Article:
Under Rule 6 the Member has a continuing duty, commencing before, and continuing both at the time of the conclusion of the contract of insurance9 and thereafter, to disclose to the Association all facts and circumstances which would be relevant to the Association when deciding whether to accept the entry and/or the terms upon which it should be accepted. He also has the duty once the contract of insurance has been concluded to inform the Association if there has been any change to those facts and circumstances. For example, such a duty would arise if the Member, after concluding the contract of insurance realises that his broker has informed the Association that the Ship has segregated ballast tanks when in fact it has not. 

A Member must inform the Association of a change in circumstances ‘without undue delay’. The Member must ensure that information which in the hands of, or channelled through, managers, brokers or other parties identified with the Member is relayed speedily to the Association. Delay or failure to disclose new or changed circumstances on the part of such managers, brokers or other parties may be deemed delay or non-disclosure by the Member. 

The continuing duty of disclosure under Rule 6 should also be read in conjunction with Rule 7 but not confused with the requirements of Rule 7. Rule 6 deals with circumstances existing at the time of conclusion of the contract of insurance, whereas Rule 7 deals with alterations of risk occurring thereafter (See the example given at the end of the Guidance to Rule 7). 

(C) …all circumstances which would be of relevance to the Association… (Rule 6.1)
The Member must advise the Association of every fact, matter and circumstance which would be relevant to the Association’s assessment of the risk. The duty extends not only to circumstances relating to the Ship herself, but also to her ownership, management and operation. 

Although the Association requires applicants to complete entry forms10 they cannot and do not embrace every detailed aspect of a particular Member’s business. Accordingly, Members must not assume that the only information required by the Association is that requested in the entry form. In addition, Members must provide on the entry form, or otherwise in writing, all other information that would be relevant to the Association’s assessment of the risk. It is not sufficient justification for a Member to say ‘if it was relevant why did the Association not ask?’11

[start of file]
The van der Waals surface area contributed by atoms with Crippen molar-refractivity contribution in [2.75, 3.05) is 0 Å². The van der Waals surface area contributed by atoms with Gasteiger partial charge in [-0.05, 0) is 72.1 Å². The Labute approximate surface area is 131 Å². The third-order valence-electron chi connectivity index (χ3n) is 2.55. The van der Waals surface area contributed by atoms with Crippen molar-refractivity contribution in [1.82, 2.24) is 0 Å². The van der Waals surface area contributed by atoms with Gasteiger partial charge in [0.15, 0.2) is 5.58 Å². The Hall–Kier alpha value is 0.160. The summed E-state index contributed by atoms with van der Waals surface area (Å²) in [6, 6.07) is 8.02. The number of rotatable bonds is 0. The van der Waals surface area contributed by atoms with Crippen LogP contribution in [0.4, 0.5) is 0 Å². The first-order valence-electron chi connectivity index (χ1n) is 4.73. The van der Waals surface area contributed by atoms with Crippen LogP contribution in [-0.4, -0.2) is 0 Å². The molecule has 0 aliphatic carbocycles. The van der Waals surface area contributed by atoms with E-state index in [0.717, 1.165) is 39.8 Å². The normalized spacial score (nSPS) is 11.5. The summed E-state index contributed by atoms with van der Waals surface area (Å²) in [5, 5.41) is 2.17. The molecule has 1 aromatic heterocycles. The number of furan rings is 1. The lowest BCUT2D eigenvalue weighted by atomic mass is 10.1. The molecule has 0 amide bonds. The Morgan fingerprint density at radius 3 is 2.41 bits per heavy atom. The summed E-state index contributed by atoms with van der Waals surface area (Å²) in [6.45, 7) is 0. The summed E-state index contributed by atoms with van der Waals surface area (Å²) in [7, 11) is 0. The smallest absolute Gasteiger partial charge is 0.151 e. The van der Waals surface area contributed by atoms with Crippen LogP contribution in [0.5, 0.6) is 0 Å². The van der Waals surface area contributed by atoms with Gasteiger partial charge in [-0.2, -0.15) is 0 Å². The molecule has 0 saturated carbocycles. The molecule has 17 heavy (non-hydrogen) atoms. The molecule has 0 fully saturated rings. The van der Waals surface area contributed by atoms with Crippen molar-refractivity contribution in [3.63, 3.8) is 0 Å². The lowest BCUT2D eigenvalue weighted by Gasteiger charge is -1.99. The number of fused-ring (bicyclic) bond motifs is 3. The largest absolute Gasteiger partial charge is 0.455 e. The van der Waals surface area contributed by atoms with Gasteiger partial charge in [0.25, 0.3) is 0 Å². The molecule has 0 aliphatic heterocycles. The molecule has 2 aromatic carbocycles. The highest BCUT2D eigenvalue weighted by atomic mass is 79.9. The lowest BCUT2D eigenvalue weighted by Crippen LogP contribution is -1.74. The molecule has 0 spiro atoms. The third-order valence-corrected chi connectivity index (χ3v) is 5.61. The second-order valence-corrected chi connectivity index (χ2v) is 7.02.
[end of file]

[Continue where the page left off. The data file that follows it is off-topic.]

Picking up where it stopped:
A circumstance will be ‘of relevance’ if it is a fact or matter that would influence the judgement of the Association in estimating the risk, particularly if that circumstance tended to increase the risk. Although it is not possible to make an exhaustive list, relevant circumstances would include a Member’s intention to trade the Ship substantially outside ‘warranty limits’,12 to carry a cargo or cargoes on a Ship not constructed, designed or adapted for the carriage of such cargo, i.e. containers on a bulk carrier, to change substantially the contractual terms under which the Ship is operating, or to change the manning level13 or the nationality of the Crew with a commensurate increase in contractual death, disability or other compensation benefits. The guideline must be that, if in doubt, all matters should be disclosed to the Association. 

(D) Where the Member…has neglected his duty of disclosure… (Rules 6.2 and 6.3)Under Norwegian law, the Member, or any manager, broker or other person identified with the Member, will be considered to have neglected his duty of disclosure only if he has been negligent in not disclosing information to the Association. If none of the aforesaid people could have known about the relevant circumstances, the duty of disclosure will not be considered to have been neglected.14 

The Member and those identified with him cannot, however, ‘turn a blind eye’ by failing to make diligent enquiries or to exercise rights to obtain information from others, and will be deemed to know every material circumstance which ought to be known in the ordinary course of business. For example, the Member will normally have the right to receive all information regarding the Ship which is in the possession of the Ship’s classification society. Accordingly, the Member will be deemed to have been aware of such information, even if the Member has not inspected the class records. 

(E) Where the Association…would not have accepted the entry… (Rules 6.2 and 6.3)
The consequences of a breach of the duty of disclosure are described in Rules 6.2 and 6.3. Where full and proper disclosure has not been made by the Member a distinction is drawn between circumstances in which it can be said (a) that the Association would not have accepted the entry either at all or at the agreed Estimated Total Call; and (b) those where it can be said that the Association would have accepted the entry at the agreed  Estimated Total Call but on different terms.15